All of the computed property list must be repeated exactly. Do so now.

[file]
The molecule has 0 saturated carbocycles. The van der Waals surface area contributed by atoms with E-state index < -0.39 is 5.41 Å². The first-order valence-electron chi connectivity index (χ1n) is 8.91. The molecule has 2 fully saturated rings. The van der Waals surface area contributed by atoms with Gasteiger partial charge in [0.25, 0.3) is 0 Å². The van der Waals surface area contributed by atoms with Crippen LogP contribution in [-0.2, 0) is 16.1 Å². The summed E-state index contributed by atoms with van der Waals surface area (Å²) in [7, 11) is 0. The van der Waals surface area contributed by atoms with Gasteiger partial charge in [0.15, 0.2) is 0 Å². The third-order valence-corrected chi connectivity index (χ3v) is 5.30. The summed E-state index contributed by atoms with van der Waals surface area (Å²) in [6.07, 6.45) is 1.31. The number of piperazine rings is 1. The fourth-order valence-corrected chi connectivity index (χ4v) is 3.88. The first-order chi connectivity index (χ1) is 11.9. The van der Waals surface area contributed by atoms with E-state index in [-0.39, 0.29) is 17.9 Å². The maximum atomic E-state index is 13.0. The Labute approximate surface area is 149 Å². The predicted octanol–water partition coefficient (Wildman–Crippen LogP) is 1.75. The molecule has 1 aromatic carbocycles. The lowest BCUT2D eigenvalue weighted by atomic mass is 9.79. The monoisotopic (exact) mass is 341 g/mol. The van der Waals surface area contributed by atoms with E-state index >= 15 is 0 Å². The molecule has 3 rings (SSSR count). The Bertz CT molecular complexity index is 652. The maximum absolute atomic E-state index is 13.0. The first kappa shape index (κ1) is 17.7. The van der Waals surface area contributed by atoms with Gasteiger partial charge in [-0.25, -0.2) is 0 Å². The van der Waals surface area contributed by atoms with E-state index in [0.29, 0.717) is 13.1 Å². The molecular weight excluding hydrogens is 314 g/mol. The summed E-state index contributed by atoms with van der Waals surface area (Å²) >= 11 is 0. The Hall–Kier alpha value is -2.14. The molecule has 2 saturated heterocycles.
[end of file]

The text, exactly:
The molecule has 0 saturated carbocycles. The van der Waals surface area contributed by atoms with E-state index < -0.39 is 5.41 Å². The first-order valence-electron chi connectivity index (χ1n) is 8.91. The molecule has 2 fully saturated rings. The van der Waals surface area contributed by atoms with Gasteiger partial charge in [0.25, 0.3) is 0 Å². The van der Waals surface area contributed by atoms with Crippen LogP contribution in [-0.2, 0) is 16.1 Å². The summed E-state index contributed by atoms with van der Waals surface area (Å²) in [7, 11) is 0. The van der Waals surface area contributed by atoms with Gasteiger partial charge in [0.15, 0.2) is 0 Å². The third-order valence-corrected chi connectivity index (χ3v) is 5.30. The summed E-state index contributed by atoms with van der Waals surface area (Å²) in [6.07, 6.45) is 1.31. The number of piperazine rings is 1. The fourth-order valence-corrected chi connectivity index (χ4v) is 3.88. The first-order chi connectivity index (χ1) is 11.9. The van der Waals surface area contributed by atoms with E-state index in [-0.39, 0.29) is 17.9 Å². The maximum atomic E-state index is 13.0. The Labute approximate surface area is 149 Å². The predicted octanol–water partition coefficient (Wildman–Crippen LogP) is 1.75. The molecule has 1 aromatic carbocycles. The lowest BCUT2D eigenvalue weighted by atomic mass is 9.79. The monoisotopic (exact) mass is 341 g/mol. The van der Waals surface area contributed by atoms with E-state index >= 15 is 0 Å². The molecule has 3 rings (SSSR count). The Bertz CT molecular complexity index is 652. The maximum absolute atomic E-state index is 13.0. The first kappa shape index (κ1) is 17.7. The van der Waals surface area contributed by atoms with Gasteiger partial charge in [-0.25, -0.2) is 0 Å². The van der Waals surface area contributed by atoms with E-state index in [0.29, 0.717) is 13.1 Å². The molecular weight excluding hydrogens is 314 g/mol. The summed E-state index contributed by atoms with van der Waals surface area (Å²) >= 11 is 0. The Hall–Kier alpha value is -2.14. The molecule has 2 saturated heterocycles.